Wired, tired or expired? A week of practice change @WeSpeechies

My week as ‘rotation curator’ of the @WeSpeechies handle on Twitter is coming to an end. The tweetchat on our topic ‘Making a change in your practice – what does it take #WeSpeechies?’ generated a particularly wide range of perspectives. This blog post is a chance for me to reflect and offer some references to follow up points raised.

1. How do we find out what supports practice change?

In a systematic review to understand why outcome measurement has failed to be used routinely by allied health professionals, Eddie Duncan and Jennifer Murray find that the barriers and facilitators relate to individual therapists, teams and organisations. Importantly, “many of these factors are bi-directional and can be viewed as either a barrier or facilitator depending on the emphasis given”. Although it is much more common to look for barriers, they suggest that putting the emphasis on facilitators may provide more useful insights.

2. Would research based in natural settings help?

Health services researcher Shaun Treweek is committed to a way of designing trials in which components are assembled to build in the likelihood of speedy and effective implementation. A successful recent example is Football Fans in Training, where professional football clubs provide the setting for weight management groups.

3. What can Journal Clubs contribute?

Lucylynn Lizarondo has had a number of articles on journal clubs for the allied health professions published. What makes this work really interesting is the way she uses the complementary skills of researchers and practitioners, and evaluates the difference the journal clubs have actually made to practice.

4. Do narrative approaches have a role in changing practice?

In a recent BMJ Quality & Safety article, Hilligoss and Moffatt-Bruce explain why narrative or ‘storied’ approaches are safer and more effective for communication-intensive practices such as patient handovers than structured checklists. Another example is Campion-Smith et al.’s use of story sharing as a way of encouraging more interprofessional learning to improve practice in palliative care.

5. What influences implementation?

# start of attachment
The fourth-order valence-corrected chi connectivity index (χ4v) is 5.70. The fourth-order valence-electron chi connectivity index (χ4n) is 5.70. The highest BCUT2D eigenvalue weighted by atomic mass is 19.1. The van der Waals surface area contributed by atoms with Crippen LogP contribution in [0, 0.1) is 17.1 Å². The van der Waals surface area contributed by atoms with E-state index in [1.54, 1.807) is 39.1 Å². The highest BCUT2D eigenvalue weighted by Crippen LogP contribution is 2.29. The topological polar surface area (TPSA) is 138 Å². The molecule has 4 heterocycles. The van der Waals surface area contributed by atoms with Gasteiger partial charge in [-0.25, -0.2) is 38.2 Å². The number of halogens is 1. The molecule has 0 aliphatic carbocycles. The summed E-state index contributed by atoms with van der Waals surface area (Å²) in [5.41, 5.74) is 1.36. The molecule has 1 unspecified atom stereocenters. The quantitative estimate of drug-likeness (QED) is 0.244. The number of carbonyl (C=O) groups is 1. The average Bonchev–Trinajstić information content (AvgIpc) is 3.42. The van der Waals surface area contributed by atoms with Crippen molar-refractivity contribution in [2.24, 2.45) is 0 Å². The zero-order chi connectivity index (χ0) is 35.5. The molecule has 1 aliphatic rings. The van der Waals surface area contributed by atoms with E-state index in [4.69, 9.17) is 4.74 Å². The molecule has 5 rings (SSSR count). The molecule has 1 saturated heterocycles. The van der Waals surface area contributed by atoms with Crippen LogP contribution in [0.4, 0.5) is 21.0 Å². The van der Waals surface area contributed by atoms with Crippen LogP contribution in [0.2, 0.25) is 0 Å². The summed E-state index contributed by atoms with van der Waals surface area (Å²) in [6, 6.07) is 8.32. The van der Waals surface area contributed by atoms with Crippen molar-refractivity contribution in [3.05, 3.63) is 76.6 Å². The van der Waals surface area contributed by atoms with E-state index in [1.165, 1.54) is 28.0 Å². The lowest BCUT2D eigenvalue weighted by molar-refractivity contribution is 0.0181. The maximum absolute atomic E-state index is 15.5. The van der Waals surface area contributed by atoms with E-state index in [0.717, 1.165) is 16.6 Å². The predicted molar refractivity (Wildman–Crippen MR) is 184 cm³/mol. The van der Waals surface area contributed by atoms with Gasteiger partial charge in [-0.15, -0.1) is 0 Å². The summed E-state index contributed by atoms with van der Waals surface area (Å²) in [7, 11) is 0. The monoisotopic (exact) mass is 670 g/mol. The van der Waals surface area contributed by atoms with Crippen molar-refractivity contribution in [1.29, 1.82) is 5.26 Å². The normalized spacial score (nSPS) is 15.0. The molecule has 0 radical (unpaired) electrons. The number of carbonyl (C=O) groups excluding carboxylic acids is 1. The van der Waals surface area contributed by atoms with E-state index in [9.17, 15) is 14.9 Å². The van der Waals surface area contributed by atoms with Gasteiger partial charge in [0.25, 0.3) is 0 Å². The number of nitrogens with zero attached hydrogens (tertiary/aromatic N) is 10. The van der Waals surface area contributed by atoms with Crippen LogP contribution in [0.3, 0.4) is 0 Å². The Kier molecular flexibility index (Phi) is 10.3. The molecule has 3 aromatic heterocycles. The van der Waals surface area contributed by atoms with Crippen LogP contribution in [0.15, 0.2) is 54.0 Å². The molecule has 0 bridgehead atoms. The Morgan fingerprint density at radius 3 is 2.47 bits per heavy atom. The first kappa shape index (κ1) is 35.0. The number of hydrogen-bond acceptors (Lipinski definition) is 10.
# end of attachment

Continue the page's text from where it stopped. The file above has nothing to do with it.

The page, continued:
Finally, if you are interested in all the elements of implementation, Laura Damschroder runs a Wiki of the Consolidated Framework for Implementation Research. Each item in the taxonomy is explained further when you click on it, and this might help you to think through where there are opportunities to encourage change in your own practice environment.

6. Are we wired for implementation?

Samuel Odom characterises implementation as “the tie that binds” evidence-based practices and positive outcomes. Somewhat tongue-in-cheek, he borrows a classification system from Wired© magazine to categorise historically our efforts to make sense of this process: Expired (practices based only on professional opinion; narrative reviews of the literature); Tired (meta-analysis; What Works Clearinghouse; quantitative reviews of studies and aggregation of results) and Wired (practice-based review of evidence; implementation science; enlightened professional development).

At the end of this week I confess to being Tired, but have thankfully not Expired. Meanwhile, @WeSpeechies founders Caroline Bowen and Bronwyn Helmsley remain relentlessly Wired. They lead by example in using social media to encourage international connection and exchange of ideas to benefit people with speech, language and communication needs. If you would like to take a turn as a rotation curator, do get in touch with them.

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